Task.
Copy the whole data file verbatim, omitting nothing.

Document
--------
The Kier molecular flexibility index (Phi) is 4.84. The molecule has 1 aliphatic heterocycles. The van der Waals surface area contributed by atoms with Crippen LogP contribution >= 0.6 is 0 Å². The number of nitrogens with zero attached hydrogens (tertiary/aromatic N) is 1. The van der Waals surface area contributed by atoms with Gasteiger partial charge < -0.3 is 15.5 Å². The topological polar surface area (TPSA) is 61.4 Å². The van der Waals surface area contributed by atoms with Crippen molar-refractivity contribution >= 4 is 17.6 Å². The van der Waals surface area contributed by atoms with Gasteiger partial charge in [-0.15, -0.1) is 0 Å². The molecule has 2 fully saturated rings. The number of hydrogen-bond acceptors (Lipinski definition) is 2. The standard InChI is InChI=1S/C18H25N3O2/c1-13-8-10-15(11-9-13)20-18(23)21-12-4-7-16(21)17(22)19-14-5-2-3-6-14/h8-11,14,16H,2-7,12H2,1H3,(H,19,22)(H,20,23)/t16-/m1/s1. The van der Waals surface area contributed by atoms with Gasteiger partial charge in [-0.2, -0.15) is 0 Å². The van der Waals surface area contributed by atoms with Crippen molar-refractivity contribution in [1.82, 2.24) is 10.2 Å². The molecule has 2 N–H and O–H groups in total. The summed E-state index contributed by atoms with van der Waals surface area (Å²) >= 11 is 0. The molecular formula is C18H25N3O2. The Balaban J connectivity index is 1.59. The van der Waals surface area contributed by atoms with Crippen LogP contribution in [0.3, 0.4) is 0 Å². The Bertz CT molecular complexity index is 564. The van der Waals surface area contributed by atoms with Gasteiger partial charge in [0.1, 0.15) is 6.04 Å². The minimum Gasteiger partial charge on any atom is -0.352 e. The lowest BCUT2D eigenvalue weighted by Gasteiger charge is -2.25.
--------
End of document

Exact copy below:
The Kier molecular flexibility index (Phi) is 4.84. The molecule has 1 aliphatic heterocycles. The van der Waals surface area contributed by atoms with Crippen LogP contribution >= 0.6 is 0 Å². The number of nitrogens with zero attached hydrogens (tertiary/aromatic N) is 1. The van der Waals surface area contributed by atoms with Gasteiger partial charge < -0.3 is 15.5 Å². The topological polar surface area (TPSA) is 61.4 Å². The van der Waals surface area contributed by atoms with Crippen molar-refractivity contribution >= 4 is 17.6 Å². The van der Waals surface area contributed by atoms with Gasteiger partial charge in [-0.15, -0.1) is 0 Å². The molecule has 2 fully saturated rings. The number of hydrogen-bond acceptors (Lipinski definition) is 2. The standard InChI is InChI=1S/C18H25N3O2/c1-13-8-10-15(11-9-13)20-18(23)21-12-4-7-16(21)17(22)19-14-5-2-3-6-14/h8-11,14,16H,2-7,12H2,1H3,(H,19,22)(H,20,23)/t16-/m1/s1. The van der Waals surface area contributed by atoms with Gasteiger partial charge in [-0.2, -0.15) is 0 Å². The van der Waals surface area contributed by atoms with Crippen molar-refractivity contribution in [1.82, 2.24) is 10.2 Å². The molecule has 2 N–H and O–H groups in total. The summed E-state index contributed by atoms with van der Waals surface area (Å²) >= 11 is 0. The molecular formula is C18H25N3O2. The Balaban J connectivity index is 1.59. The van der Waals surface area contributed by atoms with Crippen LogP contribution in [0.3, 0.4) is 0 Å². The Bertz CT molecular complexity index is 564. The van der Waals surface area contributed by atoms with Gasteiger partial charge in [0.1, 0.15) is 6.04 Å². The minimum Gasteiger partial charge on any atom is -0.352 e. The lowest BCUT2D eigenvalue weighted by Gasteiger charge is -2.25.